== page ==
Here you will find articles about what causes pessimism and how it develops within a person. You’ll learn common negative thinking patterns, why they occur, and how to prevent them from using positive coping techniques. Pessimism isn’t a permanent mindset, and it can change with the right therapeutic methods.
Pessimism is an outlook where an individual anticipates the worst out of a situation. A pessimist is someone who focuses on an undesirable outcome and often catastrophizes. They’re convinced that something terrible is going to happen, and they must prepare for the worst case scenario. It’s not that they're intentionally negative, but they inherently believe that the worst will happen. Sometimes pessimism comes out of a place of fear. The person doesn’t want to be disappointed, so they’d instead think the worst rather than assume the best and get let down. They view the glass as half empty rather than half full. A pessimist is the opposite of an optimist, who tends to seek out the positive in things. Skeptics may be somewhat pessimistic, and that’s one thing. Being excessively pessimistic, however, can take a real toll on your mental health.
A pessimist's defeatist way of thinking perpetuates a cycle of negative thought patterns, which is not good for a person’s overall psychological or physical wellbeing. The term pessimism is derived from the Latin word “pessimus” that means “the worst.” This word was first used in a novel by Voltaire and “Candide, ou optimisme.” Voltaire was a philosopher who talked about the issue of pessimism. Philosophical pessimism is not a mental outlook, but rather, a world view where you’re inherently skeptical of things, whereas pessimism regarding mental health is about negative thinking.
Pessimism and Negative Thinking
When you’re a pessimist, you’re stuck in a feedback loop where you continuously believe in the worst case scenario. It’s difficult to break out of a pattern of perpetual negative thinking because you’re accustomed to this way of viewing the world. If you’re thinking about this from a cognitive behavioral point of view, someone who’s pessimistic would often engage in distorted thinking. For example, if they take a chance by putting themselves out in the dating world and ask someone out that they have a crush on, they anticipate that they’ll get rejected. That is a pessimistic viewpoint. If somebody is pessimistic, they're less likely to take risks or aim for goals that they want to achieve because they’re always anticipating the worst case scenario. So, maybe they won’t shoot for that senior management position because they assume rejection if they applied. It's unfortunate because they may very well have gotten the job if they did ask for it.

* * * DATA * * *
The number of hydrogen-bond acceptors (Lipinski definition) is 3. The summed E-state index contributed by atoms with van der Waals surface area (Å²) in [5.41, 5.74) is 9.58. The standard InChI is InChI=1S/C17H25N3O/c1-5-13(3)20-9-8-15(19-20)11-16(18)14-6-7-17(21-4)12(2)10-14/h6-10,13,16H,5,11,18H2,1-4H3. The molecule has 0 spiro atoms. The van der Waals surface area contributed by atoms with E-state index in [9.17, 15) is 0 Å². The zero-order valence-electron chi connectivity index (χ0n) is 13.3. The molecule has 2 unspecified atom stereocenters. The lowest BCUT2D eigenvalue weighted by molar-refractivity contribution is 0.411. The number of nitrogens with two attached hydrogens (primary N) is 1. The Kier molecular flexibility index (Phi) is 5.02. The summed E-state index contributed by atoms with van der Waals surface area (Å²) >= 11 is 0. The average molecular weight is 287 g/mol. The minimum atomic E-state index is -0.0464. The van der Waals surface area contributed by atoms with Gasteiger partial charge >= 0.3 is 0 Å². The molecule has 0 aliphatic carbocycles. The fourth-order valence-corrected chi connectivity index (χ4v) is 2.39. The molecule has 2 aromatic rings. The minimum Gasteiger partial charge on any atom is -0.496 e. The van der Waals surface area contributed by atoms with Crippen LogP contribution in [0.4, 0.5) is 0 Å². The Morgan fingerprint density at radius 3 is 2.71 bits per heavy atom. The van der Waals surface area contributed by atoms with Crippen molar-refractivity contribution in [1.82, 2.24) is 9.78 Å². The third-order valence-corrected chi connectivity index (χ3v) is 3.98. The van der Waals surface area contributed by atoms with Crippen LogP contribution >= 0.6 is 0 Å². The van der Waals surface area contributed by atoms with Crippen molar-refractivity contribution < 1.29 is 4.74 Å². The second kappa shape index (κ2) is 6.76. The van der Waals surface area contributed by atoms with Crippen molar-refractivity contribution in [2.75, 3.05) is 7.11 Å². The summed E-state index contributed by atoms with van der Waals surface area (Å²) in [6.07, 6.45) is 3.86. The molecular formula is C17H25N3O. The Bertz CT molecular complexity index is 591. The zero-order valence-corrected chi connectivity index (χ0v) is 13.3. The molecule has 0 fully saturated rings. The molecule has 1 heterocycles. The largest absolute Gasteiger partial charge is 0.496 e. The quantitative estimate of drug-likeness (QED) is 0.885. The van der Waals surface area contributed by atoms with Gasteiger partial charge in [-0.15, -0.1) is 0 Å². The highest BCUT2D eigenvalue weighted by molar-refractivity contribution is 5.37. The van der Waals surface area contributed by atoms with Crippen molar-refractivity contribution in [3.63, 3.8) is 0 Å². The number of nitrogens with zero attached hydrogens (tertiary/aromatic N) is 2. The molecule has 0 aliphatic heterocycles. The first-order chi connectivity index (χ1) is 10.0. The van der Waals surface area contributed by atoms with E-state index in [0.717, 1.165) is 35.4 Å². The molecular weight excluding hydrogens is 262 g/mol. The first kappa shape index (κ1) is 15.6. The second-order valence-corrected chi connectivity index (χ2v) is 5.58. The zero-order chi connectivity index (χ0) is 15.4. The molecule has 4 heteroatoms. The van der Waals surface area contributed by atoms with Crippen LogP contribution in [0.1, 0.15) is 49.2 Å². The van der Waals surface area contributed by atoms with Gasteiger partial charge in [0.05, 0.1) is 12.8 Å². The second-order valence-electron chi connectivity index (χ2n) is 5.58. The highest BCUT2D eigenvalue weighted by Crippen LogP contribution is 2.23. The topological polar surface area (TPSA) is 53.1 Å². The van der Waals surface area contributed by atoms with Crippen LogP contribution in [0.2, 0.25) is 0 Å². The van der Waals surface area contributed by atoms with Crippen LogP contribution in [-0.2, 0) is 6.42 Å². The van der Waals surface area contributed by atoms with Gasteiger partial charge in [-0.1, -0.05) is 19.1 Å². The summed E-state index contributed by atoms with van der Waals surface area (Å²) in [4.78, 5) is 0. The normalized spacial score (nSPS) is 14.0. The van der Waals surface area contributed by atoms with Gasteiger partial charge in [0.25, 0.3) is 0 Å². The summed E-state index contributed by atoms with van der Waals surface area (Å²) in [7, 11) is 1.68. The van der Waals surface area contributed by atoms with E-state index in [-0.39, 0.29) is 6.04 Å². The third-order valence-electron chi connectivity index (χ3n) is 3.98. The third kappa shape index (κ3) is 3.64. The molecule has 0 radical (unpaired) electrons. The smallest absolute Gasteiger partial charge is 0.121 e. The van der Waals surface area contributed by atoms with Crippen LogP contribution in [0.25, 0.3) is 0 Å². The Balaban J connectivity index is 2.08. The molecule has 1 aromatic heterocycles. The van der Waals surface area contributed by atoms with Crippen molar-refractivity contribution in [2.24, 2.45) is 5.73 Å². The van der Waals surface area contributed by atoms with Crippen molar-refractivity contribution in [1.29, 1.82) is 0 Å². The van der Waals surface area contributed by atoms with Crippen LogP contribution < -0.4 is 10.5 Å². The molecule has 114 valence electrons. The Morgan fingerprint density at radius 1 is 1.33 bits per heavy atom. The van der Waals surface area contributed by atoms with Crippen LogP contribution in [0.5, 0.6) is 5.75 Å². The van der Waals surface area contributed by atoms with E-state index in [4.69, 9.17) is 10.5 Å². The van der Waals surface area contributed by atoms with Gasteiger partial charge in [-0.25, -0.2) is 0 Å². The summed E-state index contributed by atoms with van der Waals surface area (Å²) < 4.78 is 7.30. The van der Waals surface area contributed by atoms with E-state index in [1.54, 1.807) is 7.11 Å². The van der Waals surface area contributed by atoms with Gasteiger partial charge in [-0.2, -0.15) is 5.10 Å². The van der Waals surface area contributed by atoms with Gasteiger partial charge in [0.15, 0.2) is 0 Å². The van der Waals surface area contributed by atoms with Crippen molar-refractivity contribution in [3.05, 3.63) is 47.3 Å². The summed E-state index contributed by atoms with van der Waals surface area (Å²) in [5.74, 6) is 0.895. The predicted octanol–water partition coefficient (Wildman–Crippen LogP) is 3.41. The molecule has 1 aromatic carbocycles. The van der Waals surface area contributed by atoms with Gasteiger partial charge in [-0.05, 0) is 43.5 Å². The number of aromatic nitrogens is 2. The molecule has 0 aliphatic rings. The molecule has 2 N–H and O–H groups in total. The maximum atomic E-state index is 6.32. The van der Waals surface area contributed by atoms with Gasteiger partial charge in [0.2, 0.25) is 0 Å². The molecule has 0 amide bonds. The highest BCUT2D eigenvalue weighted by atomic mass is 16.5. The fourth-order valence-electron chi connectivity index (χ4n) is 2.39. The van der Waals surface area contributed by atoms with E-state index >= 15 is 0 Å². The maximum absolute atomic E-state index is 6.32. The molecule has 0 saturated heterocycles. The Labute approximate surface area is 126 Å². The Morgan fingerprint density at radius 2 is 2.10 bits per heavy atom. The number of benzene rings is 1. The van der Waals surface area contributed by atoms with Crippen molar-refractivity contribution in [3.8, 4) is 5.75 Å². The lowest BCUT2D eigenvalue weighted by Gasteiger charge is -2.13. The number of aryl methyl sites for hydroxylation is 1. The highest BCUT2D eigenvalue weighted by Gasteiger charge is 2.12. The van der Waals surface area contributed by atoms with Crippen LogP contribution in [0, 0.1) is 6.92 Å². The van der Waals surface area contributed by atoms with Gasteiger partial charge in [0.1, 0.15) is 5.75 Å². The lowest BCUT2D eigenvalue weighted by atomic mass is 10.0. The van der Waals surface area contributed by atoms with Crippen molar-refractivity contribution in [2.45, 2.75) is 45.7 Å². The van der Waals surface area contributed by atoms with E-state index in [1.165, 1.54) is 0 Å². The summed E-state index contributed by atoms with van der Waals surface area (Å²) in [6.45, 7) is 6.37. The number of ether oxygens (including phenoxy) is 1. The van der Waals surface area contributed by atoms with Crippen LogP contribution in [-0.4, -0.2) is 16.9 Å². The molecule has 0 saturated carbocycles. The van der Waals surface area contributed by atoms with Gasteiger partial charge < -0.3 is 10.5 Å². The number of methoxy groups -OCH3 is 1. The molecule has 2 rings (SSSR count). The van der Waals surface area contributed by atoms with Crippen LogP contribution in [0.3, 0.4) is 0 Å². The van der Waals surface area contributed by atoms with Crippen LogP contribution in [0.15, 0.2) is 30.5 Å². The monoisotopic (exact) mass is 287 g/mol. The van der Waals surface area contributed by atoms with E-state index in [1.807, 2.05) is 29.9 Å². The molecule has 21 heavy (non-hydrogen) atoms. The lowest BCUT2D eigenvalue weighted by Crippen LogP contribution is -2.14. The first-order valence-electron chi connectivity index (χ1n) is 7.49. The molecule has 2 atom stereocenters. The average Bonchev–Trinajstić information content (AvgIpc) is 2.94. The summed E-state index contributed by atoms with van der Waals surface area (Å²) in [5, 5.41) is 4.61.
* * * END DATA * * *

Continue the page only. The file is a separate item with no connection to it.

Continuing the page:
Is it a Good Thing to Be a Pessimist?
It depends on what kind of pessimism we’re talking about and how it's used. Philosophical pessimism isn’t necessarily a “bad” thing, but if you’re talking about pessimism concerning mental health, it could affect you negatively, and it’s important to keep on eye on your tendency to assume the worst out of situations. There’s something to be said for preparing for a variety of outcomes. You don’t want to be oblivious to what’s going on around you. But, assuming that everything is going to be awful isn’t healthy or correct. It’s best to assess the situation from a realistic standpoint. Try to be as objective as you can, and take emotions out of your perspective. If you can do that, you’re going to operate from a logical standpoint rather than an emotional one. That being said, the healthiest thing to be is a realist, which is someone who looks at things in a realistic way rather than an optimistic or pessimistic way, but there are ways to gain a balanced perspective even if you are a pessimist or an optimist. Are you curious about which one of these things you are? Are you a skeptic, a pessimist, an optimist, or a realist? How do you find out?
Learn about how you view the world by talking to an online therapist. Maybe you need to think about these things because you’re stuck in life and trying to figure out which direction to go in to get out of that rut. It could be that pessimism is what’s holding you back. If that sounds like you, you can work through negative thinking by bringing it up with an online therapist who can support you. Search the network of experienced mental health professionals at BetterHelp and find someone that can help you combat pessimistic thinking.